Please understand that the FOSS world has many communities, many different standards of coding and varying philosophies. You seem to be correlating a program's license with coding standards and etiquette for participating, that isn't always the case.
Let's look at two of the biggest communities going right now, which would be the GNU Project and the Linux kernel. I'm not leaving out BSD, I'll get to that, I'm just addressing your questions in (mostly) the order that you asked them.
The GNU project, owned by the Free Software Foundation gives us a lot of stuff:
- The GNU operating system (shell, core utilities, desktop / window manager, basic productivity tools, etc)
- The GNU General public license, The Lesser GPL and the Affero GPL.
GNU has a very high set of coding standards (some say these standards are too complex), however GNU software is notorious for building and running on a variety of systems and architectures. To get a feel for how they do things, have a look at the GNU Hello, World! program. The fact that a "Hello, World!" implementation is actively maintained should tell you something.
The FSF doesn't just handle the needs of the GNU project, they are also advocates for what they feel are essential freedoms that every computer user should have. They are in the trenches of the patent wars, closely involved with the EFF and SFLC and frequently organize campaigns against technology products that they feel take essential freedoms away from computer users.
If you want to work on a GNU project, a great way to start is to go to their front page and look for some projects that need a new maintainer. Or, you could start off by fixing bugs and sending patches. Just realize that they are a very idealogical community, so take care to read about the things that they are passionate about. For instance, it is unwise to call a GNU program "Open Source" on a GNU mailing list, they much prefer the term "Free Software".
Linux is developed under the umbrella of the Linux Foundation. They give us:
- A shiny new kernel every few months
- Standards to help tie together all of the various operating systems that use the Kernel (such as the LSB)
- Outreach programs to help get Linux developers behind the proprietary iron curtain for better hardware support in the kernel
- Advocacy of open source and open standards
Unlike the FSF, The Linux Foundation is not quite what many would consider political. Yes, they are vocal regarding technical issues that face programmers these days (such as patents), but they are seldom if ever antagonistic.
Kernel development is described by kernel developers as a meritocracy. While some doubt that such a system could be real, one does need to thoroughly vet the technical decisions that they introduce in any patch. If you send in great code that follows their guidelines, your patch (or perhaps a revised version of it) will probably be accepted if it solves a real problem. A great place to start is kernel newbies. Pick up some janitorial work in whatever sub system interests you and develop a good relationship with its maintainer - then set your eyes on bigger fish if you want.
Kernel hackers prefer that you keep idealism and politics off the list, they generally see this as noise. From time to time, the FSF will propose changes to the GPL. When this happens, you might see a side bar discussion on what kernel hackers think of it.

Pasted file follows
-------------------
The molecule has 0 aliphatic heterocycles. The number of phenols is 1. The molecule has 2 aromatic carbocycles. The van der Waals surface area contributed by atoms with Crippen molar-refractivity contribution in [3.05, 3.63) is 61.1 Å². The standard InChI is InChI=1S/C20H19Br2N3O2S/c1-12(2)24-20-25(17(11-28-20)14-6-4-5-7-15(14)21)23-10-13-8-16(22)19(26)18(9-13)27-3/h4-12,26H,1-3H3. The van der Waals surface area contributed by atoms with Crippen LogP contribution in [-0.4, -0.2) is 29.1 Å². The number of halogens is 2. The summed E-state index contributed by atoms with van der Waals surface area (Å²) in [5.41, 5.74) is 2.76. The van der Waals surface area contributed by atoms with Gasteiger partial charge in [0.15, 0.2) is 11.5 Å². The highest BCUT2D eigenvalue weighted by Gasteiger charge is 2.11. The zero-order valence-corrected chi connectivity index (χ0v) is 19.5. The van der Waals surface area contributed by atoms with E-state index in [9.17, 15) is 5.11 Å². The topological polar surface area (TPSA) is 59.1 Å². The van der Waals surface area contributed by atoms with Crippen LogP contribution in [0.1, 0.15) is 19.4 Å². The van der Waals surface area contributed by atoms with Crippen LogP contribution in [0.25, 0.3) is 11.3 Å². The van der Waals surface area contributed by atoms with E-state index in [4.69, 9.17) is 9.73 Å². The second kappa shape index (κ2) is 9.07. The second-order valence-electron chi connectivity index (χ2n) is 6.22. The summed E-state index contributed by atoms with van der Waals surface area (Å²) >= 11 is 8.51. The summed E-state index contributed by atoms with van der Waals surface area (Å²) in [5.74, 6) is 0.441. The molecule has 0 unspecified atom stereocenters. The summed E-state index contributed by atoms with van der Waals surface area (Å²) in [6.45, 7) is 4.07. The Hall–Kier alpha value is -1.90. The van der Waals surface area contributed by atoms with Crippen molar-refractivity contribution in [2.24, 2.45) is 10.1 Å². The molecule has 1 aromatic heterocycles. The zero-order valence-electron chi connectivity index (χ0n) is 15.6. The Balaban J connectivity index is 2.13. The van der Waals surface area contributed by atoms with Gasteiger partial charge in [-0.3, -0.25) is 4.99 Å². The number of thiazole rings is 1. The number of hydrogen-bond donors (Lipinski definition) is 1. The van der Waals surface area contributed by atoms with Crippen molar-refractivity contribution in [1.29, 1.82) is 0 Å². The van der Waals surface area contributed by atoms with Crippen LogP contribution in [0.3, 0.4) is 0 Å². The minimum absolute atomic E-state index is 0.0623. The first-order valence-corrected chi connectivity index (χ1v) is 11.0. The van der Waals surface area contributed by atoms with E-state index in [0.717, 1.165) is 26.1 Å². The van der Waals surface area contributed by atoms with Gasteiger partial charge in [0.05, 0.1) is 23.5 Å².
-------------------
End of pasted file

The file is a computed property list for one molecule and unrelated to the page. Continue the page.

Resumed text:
Now, both projects use the GPL, however Linux never moved to GPL3. The FSF requires copyright assignment from all contributors, Linux does not. GPL3 was just too restrictive for kernel folk, so it was never adopted. Still, the point is - just because a project uses the GPL doesn't mean GNU standards apply.
Understanding the various OSI approved licenses and their intrinsic compatibility issues is something that everyone working seriously with Free/Open software be doing. The GNU project maintains a pretty comprehensive GPL compatibility list that highlights quirks in certain licenses that might also render them incompatible with others. The key thing to remember here is that when mixing code, even with 100% compatible licenses, the most restrictive license must prevail.
This leads us to the vibrant BSD communities, who focus on giving us well written and reliable software while attaching the least amount of restrictions. If you have ever enjoyed the security of OpenSSH - you have OpenBSD to thank.
There have been rifts between the BSD and GNU communities, because BSD code was used and improved in a GPL project, but those improvements could not be reciprocated because it would mean the BSD camp having to inherit the additional license restrictions.
Any Linux/GNU distribution is a combination of software from all camps. Just try to offer improvements back to them under the license that they prefer.
In short, proprietary companies tend to say "Sharing is evil!", BSD folks tend to say "Sharing is NOT evil!" while GNU folks tend to say "NOT sharing is evil!". It's important to realize the distinction.
Finding a place to start is as easy as finding an interesting problem to solve, within a community that best suits your personality and goals. Remember that a choice in licenses isn't always idealistic, it is also very much strategic. Take care to not make assumptions based solely on the license that any particular project is using.